5)  Internet is available on your own laptop, pad or phone on board and in the lobby of most hotels, but it is dial up speed and most useful for e-mail.  Some international hotels have wireless, which is improving but often still very slow.  

6)  Cuba has adopted daylight savings time so east coasters will not have to change their watches.

7)  Clothing is informal and tropical.   In most situations, men wear buttoned shirts and slacks; women can use dresses, skirts or slacks.  T shirts are OK for sightseeing and personal time.  Shorts are usually worn by Cubans only at home and in very casual situations and can mark you as a tourist.  I wear sandals with covered toes but most Cuban men wear shoes.  Bring snorkel equipment for Maria la Gorda, but it will also be provided on the paid snorkel tour.  Guayabera and sports shirts are available for purchase but pricey.  T shirts are sold everywhere.

8) Bring a few copies of descriptive materials about your school, business or hobby as well as promotional souvenirs from your own community.   Photo books and calendars illustrating your city or state are nice remembrances.

9)  Humanitarian Assistance  I am often asked about providing material help to Cubans, a giving back opportunity offered by some tour organizations.  We and our Cuban hosts are not comfortable with handing out gifts on the street, be it candy, pens or baseballs.  We have arranged for donations to be passed on at the Saturday morning program held at the Cuban Institute for Friendship with Peoples (ICAP).   Another option for material assistance is on your last day in Cuba in Cienfuegos where the graphics workshop has a special program during the summer with Downs Syndrome children.

We are not asking you to do this, or in any way meaning to suggest that is a necessary part of your Cuba experience.  Our goal is to be sure that those moved to help have an appropriate channel and are not fostering the culture of street begging that so far is much less common in Cuba than in other tourist destinations.

Ultimate recipients include orphanages, homes for the elderly, autism and downs syndrome centers, hospitals for children with cancer and schools.  Items that have been suggested include school needs (crayons, pens, pencils, notebooks, educational software in Spanish, flash drives, coloring books, didactic games), baby supplies  (pampers, toys, clothes), senior support (adult diapers, canes, walkers---good condition used is OK), frames for glasses as well as new sheets and towels.

The head of the African Cultural Center who organizes our program at ICAP has requested boxes of pens and name tags that can be used for an international conference she organizes every April.

If you have a special interest in a particular kind of institution, we may be able to have a representative present.

When you board the ship, consult with Jorge Arocha, the person with special responsibility for the P2P program, about bringing gifts ashore.  Cuban customs can be a problem if they think goods are being brought for resale.

10) Bring 25 to 50 business cards for fellow travelers and for Cubans with whom you may want to stay in contact.

11)  Insurance  Cuba requires coverage by its national health insurance even if you have another policy because it cannot obtain reimbursement from US firms. A European company that has an agreement with Cuba's Asistur will provide coverage for cruise passengers for the entire trip.  To purchase, contact your travel agent / tour operator or call a member of the Cuba Cruise Booking Team.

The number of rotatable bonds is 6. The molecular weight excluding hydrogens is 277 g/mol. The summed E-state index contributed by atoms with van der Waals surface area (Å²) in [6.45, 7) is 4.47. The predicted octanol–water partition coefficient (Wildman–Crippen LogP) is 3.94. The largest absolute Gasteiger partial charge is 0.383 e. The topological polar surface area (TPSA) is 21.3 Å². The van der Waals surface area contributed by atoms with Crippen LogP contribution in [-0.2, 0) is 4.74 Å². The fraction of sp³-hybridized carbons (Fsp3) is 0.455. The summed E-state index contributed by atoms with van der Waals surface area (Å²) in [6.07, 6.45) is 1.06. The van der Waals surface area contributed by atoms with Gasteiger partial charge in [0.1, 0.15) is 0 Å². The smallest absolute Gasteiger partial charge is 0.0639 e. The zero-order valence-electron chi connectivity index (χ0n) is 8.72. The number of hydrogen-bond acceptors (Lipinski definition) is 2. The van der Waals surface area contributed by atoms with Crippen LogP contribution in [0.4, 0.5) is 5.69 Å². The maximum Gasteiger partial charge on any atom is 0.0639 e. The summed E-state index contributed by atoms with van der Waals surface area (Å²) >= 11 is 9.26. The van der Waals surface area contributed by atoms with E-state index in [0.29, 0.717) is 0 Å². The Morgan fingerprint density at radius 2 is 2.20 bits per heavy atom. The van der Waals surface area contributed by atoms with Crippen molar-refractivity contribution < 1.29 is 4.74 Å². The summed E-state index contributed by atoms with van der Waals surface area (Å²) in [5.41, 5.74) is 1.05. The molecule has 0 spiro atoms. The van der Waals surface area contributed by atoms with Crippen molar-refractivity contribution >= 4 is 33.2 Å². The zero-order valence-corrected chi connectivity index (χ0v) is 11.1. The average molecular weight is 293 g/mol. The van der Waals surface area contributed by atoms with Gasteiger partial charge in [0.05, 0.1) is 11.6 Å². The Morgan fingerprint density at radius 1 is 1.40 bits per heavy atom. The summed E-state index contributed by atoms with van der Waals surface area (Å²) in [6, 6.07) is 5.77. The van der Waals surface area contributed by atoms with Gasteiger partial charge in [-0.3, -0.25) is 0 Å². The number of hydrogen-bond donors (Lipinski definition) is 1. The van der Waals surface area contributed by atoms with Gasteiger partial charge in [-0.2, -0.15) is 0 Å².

Vicky Tiberio  1-877-494-4408
Cindy Burton  1-855-364-4999 ext. 4411
Holly Varey  1-855-364-4999 ext. 4406
Travel partners (agents and tour operators) should arrange insurance for their clients through the agent portal.

If you have a Starr Assist travel insurance & assistance policy you will have the proper medical benefit coverage to fulfill the Cuban government’s requirement.  If you have any questions on your coverage you may call 866-477-6741 or visit

 (Note: if you are joining the cruise in Havana, you will purchase Asistur insurance from a charter airline or at the airport on arrival from a third country but it only covers you while on Cuban soil.)

12)   Visa  Your Cuban tourist card will be provided when you board in Montego Bay or when you fly to Havana.

13)  Souvenirs, gifts   The US government permits you to bring $400 worth of Cuban merchandise into our country, $100 of which can be cigars and rum.  Music, art and books as well as goods produced by Cuban entrepreneurs can be imported without monetary limitation.

Program, special events and attractions

Detailed Itinerary here, subject to change.

Opera de la Calle  "Music of the Street" offers a people to people opportunity for a surprising and thoroughly engaging independently organized Monday evening in Havana. In one hour an exciting company of 50 singers, musicians and dancers captures many genres popular in Cuba during four centuries, including contemporary style.  Leave the ship by bus at 8:30 p.m. or meet us at 9 at the Arenal Theater, Avenida 41 y esquina 30, Playa [See program of the show here]

Ready for more music? Ask the bus or taxi to drop you at the Jazz Cafe facing the Melia Cohiba Hotel for its 11 p.m. show, or at the jazz and night clubs on La Rampa. Cuba Cruise also offers popular tourist options like the Tropicana Cabaret and the Buena Vista Social Club, or you can pursue the evening independently.  The Jazz Cafe is virtually free.  The $10 cover provides two or three drinks and/or food.